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Illustration: Sarah Grillo/Axios

When he was recently named CEO of Google's parent company Alphabet, Sundar Pichai inherited a long list of issues in need of tackling — everything from addressing privacy and antitrust concerns, to managing an increasingly vocal workforce, to ensuring the future of the company's products.

The big picture: As Google CEO, Pichai was already responsible for much of this portfolio. Now, the buck truly stops with him.

Here's what Pichai's to-do list now looks like:

1. Balance privacy against Google's thirst for data. Privacy is an industrywide concern, but the challenge is especially large for a company that prides itself on collecting all the world's information.

  • Historically, that has meant the company gathers a lot of personal by following users as they journey across the internet.
  • This year, Google began touting privacy as a feature, with Pichai noting that in many cases Google actually has more information than it needs to serve up ads.
  • Balancing the quest for more data in a world of artificial intelligence with the growing demand for privacy protections remains a top task for Pichai.

2. Dodge the antitrust barrage. For a company that dominates the global search business, Google has been able to largely contain the impact of antitrust concerns for most of its history, despite a number of probes around the globe. A reckoning could be coming, however.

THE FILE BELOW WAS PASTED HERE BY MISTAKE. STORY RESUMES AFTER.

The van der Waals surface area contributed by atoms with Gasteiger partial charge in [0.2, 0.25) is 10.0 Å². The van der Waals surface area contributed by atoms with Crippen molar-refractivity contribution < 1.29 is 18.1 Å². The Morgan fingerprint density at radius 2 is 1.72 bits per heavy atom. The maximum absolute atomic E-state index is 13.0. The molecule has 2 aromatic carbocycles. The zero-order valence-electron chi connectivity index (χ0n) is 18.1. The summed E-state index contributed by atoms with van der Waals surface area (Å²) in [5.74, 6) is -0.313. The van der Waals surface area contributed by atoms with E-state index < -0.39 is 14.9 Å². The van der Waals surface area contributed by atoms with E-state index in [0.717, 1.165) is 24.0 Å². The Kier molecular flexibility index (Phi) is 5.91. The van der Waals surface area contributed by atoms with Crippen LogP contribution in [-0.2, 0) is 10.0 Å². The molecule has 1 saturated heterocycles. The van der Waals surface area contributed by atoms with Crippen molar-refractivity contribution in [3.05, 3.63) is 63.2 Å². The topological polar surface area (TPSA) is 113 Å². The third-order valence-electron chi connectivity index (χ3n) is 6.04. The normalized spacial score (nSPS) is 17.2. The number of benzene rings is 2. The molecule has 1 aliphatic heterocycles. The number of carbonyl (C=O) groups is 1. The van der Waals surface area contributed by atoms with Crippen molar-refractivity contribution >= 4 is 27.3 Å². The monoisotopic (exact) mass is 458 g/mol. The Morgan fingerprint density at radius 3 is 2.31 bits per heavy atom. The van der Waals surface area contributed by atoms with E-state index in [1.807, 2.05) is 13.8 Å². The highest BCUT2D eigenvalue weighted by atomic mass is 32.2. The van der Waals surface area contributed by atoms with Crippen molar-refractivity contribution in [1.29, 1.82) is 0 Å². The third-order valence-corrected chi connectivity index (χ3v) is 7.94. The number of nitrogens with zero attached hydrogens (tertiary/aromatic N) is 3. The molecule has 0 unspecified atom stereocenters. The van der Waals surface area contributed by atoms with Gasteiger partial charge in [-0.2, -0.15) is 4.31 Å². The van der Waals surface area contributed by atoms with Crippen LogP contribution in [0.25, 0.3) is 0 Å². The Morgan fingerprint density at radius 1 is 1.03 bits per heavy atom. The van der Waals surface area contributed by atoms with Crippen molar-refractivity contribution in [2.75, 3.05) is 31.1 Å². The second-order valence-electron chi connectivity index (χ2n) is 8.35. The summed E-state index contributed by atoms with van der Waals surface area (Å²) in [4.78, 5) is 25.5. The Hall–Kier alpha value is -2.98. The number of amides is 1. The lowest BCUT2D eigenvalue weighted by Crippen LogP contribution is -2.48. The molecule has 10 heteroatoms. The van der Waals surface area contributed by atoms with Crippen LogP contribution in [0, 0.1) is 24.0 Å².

• The EU has already ruled against the company a number of times, and fresh investigations are looming in the U.S. at both the state and federal levels.
  • When Pichai testifies on Capitol Hill in his new role, at least he will no longer face irritation from lawmakers complaining the company should have sent Larry Page instead.

3. Contain employee dissent without wrecking company culture. Google is dealing with an increasingly vocal workforce eager to have a say on everything from where the company does business, to what businesses it is in, to how workers (and vendors and contractors) are treated.

  • The company is straining to reconcile business realities with its long history of encouraging employees to speak out and sharing lots of internal information with them.
  • Workers have walked out over how the company has handled sexual harassment complaints and protested the prospect of Google contracts with China and the U.S. military.
  • Four recently dismissed employees who say they were fired for organizing work have filed complaints with the National Labor Relations Board.

4. Rehabilitate YouTube's image. Although Susan Wojcicki is CEO of the Google-owned video service, she reports to Pichai, and ultimately, he is responsible for the content moderation challenges that go with being home to billions of hours of video.

  • YouTube is under increased scrutiny not just for which videos are allowed on the site and which are banned, but also for which are promoted by the platform's recommendation algorithm, and for the conditions borne by workers who scan for inappropriate content.